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Valve's breakdown of Steam launch earnings says 'success' is on the rise

Valve's breakdown of Steam launch earnings says 'success' is on the rise

April 7, 2020 | By Alissa McAloon

The Steam team over at Valve has poked at the platform’s earnings data to paint a picture of how earnings trends on the digital storefront have shifted over the years, ultimately noting that successful launches are up 18 percent year-over-year.

That’s by Valve’s definition of success of course, which is described in the full breakdown as a game earning over $10,000 on Steam within two weeks of its launch.

By that same data, Valve says games in this pool typically go on to reap earnings of between $20,000 and $60,000 in their first 12 months, but it’s not stated if these figures mean total sales before Valve’s 30 percent cut or the actual takehome devs see from their game’s earnings.

In 2019, nearly 1,200 games cleared $10,000 earned, up from just under 1,000 the year before. The exact figures themselves are a little approximate thanks to the fact that the data is presented in a series of charts, but even with that vagueness there’s enough info offered to see the trend.

In a similar vein, Valve’s research notes report similar increases in games seeing $5,000, $50,000, $100,000, and $250,000 in their first two weeks from year to year, though the number of games hitting each milestone naturally wanes as earnings go up. Just under 300 games, for instance, earned $250,000 in their first two weeks on Steam, up from just over 225 in 2018 and 2017.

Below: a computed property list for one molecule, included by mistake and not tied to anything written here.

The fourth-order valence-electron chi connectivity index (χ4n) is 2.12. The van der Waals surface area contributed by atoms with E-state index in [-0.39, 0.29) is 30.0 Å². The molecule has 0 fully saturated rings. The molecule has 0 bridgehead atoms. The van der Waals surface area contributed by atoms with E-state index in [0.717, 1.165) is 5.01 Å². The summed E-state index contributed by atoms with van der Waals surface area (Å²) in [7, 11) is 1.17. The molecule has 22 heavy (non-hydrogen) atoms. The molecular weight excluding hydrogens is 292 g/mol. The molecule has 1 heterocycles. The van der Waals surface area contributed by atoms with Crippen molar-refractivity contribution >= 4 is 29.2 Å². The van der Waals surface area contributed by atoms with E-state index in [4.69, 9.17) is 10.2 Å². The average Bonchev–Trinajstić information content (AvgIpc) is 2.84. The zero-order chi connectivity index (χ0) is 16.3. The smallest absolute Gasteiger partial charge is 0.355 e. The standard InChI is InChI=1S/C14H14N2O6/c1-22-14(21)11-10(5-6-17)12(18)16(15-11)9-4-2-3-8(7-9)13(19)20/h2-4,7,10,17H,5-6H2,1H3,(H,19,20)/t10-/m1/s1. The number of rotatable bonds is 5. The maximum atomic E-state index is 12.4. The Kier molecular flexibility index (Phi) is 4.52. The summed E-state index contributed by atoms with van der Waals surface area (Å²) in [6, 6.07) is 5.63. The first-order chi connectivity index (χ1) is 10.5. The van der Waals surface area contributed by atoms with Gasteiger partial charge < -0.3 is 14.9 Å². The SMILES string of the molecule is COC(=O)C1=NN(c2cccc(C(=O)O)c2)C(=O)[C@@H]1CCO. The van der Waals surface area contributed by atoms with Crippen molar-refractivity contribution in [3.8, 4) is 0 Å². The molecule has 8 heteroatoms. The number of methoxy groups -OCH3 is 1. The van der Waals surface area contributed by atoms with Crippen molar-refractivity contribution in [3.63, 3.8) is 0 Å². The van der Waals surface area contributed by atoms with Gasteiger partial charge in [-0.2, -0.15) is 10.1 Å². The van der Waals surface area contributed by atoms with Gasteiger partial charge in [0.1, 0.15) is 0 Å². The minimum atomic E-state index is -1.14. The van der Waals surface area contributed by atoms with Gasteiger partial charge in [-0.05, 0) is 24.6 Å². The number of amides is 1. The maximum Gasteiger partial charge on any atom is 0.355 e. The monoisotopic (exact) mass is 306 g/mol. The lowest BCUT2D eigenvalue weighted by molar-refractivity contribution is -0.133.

Valve notes as well that the year-over-year rise isn’t solely due to more games releasing on the platform with each passing year: the proportion of games meeting that $10k-in-two-weeks success is also up 11 percent from 2018. Looking at median game earnings, Valve also says the median game on Steam in 2019 earned 24 percent more than the median game in 2018.

Earnings aren’t up for every game on Steam however. As Valve notes in the full blog, those below the 35th percentile actually earned less than comparable launches in 2018.

“We opened the platform because we believed that ‘hand curating’ the titles released on Steam had led to some great titles being missed,” Valve writes, referencing below the graph projecting earnings if it had continued heavy curation. “While we can't say for sure, we think the green portions of the bars above the dashed line are, largely, games that would never have previously found success on Steam... because they never would have been released on the platform at all.”

There's more data for devs to chew through in the full report, including deeper dives into those games falling below the 35th percentile and graphs to go with many of the figures only mentioned here. 

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